One dam story with happy ending for everyone

This photo from a Powerpoint by George Osborn shows the Relief Ditch Dam looking upstream on the Gunnison River. The safe boating passage is at the top but many boaters fail to see the narrow slot and instead find themselves in trouble with the railroad ties in the main run. A planned rebuild of the dam would remove the railroad ties.



QUICKREAD

A PLAN 
FOR RELIEF?

The plan, estimated to cost around $800,000, was formulated by the Gunnison Gorge Anglers chapter of Trout Unlimited and designed with input from water users, Colorado Trout Unlimited, the U.S. Fish and Wildlife Service, Colorado Parks and Wildlife, the Army Corps of Engineers and others.



Seen from river level upstream, the Relief Ditch dam is deceiving, a tiger with its claws hidden.

Located 3.5 miles downstream of the Pleasure Park on the Gunnison River, the Relief Ditch dam provides irrigation water to north Delta but also is a danger to anglers and recreational boaters.

Each spring, unknowing boaters tend to aim for the big opening in the middle of the push-up dam, so called because heavy equipment is used after each spring runoff to push up and rebuild the rock-and-boulder dam.

But the high flows throw boaters against a lineup of upright railroad rails, ragged claws of iron half-buried in the riverbed as part of the dam.

“In the spring, when the river is flowing in the 1,000-2,000 cfs range, that railroad iron is just below the surface,” said George Osborn of Hotchkiss. “Boaters tend to stay on river left, and I can’t tell you how many war stories I’ve heard from people about being hung up or losing rafts or helping pull off someone’s kid or a kayak. It just goes on and on.”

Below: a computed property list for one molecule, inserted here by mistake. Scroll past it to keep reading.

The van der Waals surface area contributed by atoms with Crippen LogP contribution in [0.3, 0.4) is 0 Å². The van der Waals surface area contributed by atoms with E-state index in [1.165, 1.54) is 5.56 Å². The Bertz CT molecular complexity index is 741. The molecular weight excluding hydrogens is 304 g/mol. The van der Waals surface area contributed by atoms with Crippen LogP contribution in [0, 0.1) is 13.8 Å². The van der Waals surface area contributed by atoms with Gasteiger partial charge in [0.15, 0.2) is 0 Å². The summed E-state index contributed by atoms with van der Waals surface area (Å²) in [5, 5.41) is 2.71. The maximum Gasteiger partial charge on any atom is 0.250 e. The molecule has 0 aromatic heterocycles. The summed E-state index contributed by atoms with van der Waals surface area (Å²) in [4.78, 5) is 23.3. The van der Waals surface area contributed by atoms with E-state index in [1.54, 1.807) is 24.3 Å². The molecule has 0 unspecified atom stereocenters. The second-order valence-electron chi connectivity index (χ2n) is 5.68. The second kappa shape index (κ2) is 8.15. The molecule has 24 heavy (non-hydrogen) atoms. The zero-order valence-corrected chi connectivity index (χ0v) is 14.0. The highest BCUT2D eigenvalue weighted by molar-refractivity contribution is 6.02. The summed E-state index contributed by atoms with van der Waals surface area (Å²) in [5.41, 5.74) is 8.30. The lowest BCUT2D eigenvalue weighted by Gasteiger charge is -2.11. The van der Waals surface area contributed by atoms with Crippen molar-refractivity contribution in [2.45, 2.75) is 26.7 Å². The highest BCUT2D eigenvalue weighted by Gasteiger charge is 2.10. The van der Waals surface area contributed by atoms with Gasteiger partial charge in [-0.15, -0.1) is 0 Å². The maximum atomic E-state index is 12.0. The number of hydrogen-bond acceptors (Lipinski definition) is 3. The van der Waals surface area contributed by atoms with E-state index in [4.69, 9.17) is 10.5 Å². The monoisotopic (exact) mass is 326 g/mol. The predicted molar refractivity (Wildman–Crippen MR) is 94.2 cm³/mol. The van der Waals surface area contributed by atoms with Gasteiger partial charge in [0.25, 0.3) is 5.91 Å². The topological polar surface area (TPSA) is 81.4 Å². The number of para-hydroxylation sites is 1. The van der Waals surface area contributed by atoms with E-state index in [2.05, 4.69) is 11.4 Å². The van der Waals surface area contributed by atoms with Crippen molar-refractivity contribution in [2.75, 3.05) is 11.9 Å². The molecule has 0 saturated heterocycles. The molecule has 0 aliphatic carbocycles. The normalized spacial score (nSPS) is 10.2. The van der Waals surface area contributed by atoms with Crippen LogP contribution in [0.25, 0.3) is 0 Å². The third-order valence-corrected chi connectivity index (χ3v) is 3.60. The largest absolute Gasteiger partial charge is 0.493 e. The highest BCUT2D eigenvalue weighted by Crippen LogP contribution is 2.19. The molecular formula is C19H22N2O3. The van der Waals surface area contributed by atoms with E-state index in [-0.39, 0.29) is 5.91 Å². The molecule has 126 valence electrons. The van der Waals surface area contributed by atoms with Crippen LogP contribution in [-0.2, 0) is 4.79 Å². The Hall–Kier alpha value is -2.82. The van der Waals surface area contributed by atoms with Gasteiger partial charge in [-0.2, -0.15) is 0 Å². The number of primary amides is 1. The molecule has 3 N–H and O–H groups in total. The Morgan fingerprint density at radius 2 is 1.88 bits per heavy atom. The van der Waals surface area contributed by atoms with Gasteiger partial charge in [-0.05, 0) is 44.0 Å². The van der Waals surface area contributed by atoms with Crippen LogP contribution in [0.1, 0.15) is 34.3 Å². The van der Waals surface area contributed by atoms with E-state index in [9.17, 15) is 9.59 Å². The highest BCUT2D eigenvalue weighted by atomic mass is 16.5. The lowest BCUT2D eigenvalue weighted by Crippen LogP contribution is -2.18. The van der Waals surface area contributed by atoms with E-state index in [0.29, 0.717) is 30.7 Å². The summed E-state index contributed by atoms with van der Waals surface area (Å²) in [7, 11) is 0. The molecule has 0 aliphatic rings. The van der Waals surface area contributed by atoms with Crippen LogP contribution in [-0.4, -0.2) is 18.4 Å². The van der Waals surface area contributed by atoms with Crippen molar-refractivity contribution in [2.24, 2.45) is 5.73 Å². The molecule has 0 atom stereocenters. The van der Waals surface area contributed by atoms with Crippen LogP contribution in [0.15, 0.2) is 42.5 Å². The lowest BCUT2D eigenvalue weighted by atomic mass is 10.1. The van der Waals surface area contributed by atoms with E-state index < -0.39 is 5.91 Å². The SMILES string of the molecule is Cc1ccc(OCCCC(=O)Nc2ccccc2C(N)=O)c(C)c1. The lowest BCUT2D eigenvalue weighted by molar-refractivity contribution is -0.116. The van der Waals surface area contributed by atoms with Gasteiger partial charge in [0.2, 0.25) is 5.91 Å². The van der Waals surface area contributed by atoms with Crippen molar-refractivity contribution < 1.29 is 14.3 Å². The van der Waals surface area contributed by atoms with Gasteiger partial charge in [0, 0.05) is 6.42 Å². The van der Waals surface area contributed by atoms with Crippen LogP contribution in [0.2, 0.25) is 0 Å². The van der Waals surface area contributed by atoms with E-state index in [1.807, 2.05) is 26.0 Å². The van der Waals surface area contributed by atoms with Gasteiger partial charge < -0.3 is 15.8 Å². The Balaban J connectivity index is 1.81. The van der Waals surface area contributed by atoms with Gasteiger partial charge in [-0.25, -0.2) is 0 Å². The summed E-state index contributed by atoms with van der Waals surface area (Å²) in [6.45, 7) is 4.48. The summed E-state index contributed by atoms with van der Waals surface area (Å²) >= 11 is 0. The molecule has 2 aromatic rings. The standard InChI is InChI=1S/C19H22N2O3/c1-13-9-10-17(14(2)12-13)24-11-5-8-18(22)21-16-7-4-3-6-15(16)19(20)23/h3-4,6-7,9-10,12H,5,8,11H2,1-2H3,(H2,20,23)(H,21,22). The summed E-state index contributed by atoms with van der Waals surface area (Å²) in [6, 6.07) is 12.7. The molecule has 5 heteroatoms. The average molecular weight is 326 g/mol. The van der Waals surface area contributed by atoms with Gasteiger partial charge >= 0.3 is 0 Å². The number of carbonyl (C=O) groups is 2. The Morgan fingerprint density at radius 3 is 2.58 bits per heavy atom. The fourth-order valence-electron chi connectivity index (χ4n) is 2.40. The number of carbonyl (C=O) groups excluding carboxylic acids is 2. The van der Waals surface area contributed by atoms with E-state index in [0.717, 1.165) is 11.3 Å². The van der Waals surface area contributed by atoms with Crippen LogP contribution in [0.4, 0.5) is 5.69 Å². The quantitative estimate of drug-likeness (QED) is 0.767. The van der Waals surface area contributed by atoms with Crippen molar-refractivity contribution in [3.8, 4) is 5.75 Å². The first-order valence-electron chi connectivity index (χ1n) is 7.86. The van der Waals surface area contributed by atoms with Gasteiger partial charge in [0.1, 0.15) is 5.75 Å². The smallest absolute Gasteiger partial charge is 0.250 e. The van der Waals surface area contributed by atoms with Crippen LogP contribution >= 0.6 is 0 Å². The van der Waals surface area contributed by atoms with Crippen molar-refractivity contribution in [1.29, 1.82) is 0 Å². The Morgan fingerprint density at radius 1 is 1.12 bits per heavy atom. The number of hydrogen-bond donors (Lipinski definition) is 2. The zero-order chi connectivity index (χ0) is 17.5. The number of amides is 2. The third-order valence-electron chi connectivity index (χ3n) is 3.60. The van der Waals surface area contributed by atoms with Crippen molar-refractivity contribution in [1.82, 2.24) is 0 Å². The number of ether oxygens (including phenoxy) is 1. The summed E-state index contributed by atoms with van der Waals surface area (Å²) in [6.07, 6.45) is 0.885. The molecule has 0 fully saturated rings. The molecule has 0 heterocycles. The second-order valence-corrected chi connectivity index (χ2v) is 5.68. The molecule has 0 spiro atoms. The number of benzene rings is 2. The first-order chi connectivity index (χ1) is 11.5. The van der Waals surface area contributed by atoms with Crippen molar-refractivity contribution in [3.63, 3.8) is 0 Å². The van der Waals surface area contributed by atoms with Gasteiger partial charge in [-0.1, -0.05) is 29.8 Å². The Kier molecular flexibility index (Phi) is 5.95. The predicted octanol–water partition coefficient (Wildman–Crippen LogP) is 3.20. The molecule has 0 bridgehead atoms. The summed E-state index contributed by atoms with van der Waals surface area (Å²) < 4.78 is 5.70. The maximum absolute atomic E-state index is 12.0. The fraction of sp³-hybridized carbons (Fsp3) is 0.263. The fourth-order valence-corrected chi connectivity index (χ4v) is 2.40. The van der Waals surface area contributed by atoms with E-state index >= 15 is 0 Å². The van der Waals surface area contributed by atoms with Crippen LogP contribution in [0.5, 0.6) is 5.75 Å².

However, a plan to reconfigure the dam is set to begin at the end of the 2012 irrigating season.

Osborn, who has been instrumental in the push to redesign the dam, said the construction will make the passage safer for boaters, rehabilitate the river and riparian area and open a route for native river fishes.

Equally important, the new dam will provide safer access for irrigators and eliminate the yearly intrusion of heavy equipment into the river.

“No one I’ve talked to is opposed to this plan,” said Osborn. “It’s not common for TU to partner with an irrigation company but the Relief Ditch people have been great to work with.”

The plan, estimated to cost around $800,000, was formulated by the Gunnison Gorge Anglers chapter of Trout Unlimited and designed with input from water users, Colorado Trout Unlimited, the U.S. Fish and Wildlife Service, Colorado Parks and Wildlife, the Army Corps of Engineers and others.

Funding and in-kind donations have come from TU, the Colorado Water Conservation Board, the Species Conservation Trust Fund, Parks and Wildlife, the BLM, the Colorado Water Conservation District, Tom Whiting and others.


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